#4. More specifically, the clock jumps an amount of time proportional
  to the time since it was last migrated. With a week between
  migrations, clock jumps between ~2.5s and ~12s have been observed. For
  a particular host, the amount of clock jump is fairly consistent, but
  there is a large variation from one host to the next (this is likely
  down to hardware variations and the amount of NTP adjusted clock drift
  on the host).

  This is caused by a kernel regression which I was able to bisect. The
  result of the bisect was:

  108b249c453dd7132599ab6dc7e435a7036c193f is the first bad commit
  commit 108b249c453dd7132599ab6dc7e435a7036c193f
  Author: Paolo Bonzini <address@hidden>
  Date:   Thu Sep 1 14:21:03 2016 +0200

      KVM: x86: introduce get_kvmclock_ns
      Introduce a function that reads the exact nanoseconds value that is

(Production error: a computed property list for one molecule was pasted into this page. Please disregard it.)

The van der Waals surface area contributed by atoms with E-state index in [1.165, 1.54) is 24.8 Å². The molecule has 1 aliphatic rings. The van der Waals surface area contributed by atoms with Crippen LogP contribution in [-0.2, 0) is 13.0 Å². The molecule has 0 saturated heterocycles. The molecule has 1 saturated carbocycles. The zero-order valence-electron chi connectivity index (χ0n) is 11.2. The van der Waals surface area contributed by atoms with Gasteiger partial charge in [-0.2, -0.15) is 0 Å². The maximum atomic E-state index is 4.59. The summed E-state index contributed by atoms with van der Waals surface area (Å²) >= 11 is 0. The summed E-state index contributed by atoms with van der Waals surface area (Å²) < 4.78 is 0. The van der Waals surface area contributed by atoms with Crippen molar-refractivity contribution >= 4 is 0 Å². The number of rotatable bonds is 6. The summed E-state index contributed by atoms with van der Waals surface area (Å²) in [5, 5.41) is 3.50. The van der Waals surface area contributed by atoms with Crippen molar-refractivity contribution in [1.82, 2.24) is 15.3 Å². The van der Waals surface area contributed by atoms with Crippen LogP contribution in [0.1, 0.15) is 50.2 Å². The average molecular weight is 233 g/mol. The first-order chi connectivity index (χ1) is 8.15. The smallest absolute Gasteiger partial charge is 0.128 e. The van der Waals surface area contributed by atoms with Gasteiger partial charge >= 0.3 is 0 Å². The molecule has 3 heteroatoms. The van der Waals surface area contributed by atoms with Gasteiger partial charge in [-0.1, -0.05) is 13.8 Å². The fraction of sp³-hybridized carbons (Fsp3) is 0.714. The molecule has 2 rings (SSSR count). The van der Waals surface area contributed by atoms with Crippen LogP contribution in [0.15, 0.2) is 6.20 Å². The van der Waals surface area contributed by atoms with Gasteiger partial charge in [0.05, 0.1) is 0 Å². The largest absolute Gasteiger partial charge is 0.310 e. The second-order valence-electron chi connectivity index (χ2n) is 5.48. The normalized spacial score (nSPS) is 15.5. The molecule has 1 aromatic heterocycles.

provided to the guest in kvmclock.  This crystallizes the notion of
      kvmclock as a thin veneer over a stable TSC, that the guest will
      (hopefully) convert with NTP.  In other words, kvmclock is *not* a
      paravirtualized host-to-guest NTP.
      Drop the get_kernel_ns() function, that was used both to get the base
      value of the master clock and to get the current value of kvmclock.
      The former use is replaced by ktime_get_boot_ns(), the latter is
      the purpose of get_kernel_ns().
      This also allows KVM to provide a Hyper-V time reference counter that
      is synchronized with the time that is computed from the TSC page.
      Reviewed-by: Roman Kagan <address@hidden>
      Signed-off-by: Paolo Bonzini <address@hidden>

  I am able to reproduce the issue with much newer kernels as well,
  including 4.12.5 and 4.9.6.

  Reliably reproducing the problem in isolation is difficult, as one
  must run a VM for many hours before the clock jump from this bug is
  noticeable over the clock jump inherent with a pause and resume of the
  VM. The reproducer I am including is set to run the VM for 18 hours
  before migration and looks for >= 150 ms of clock jump. On different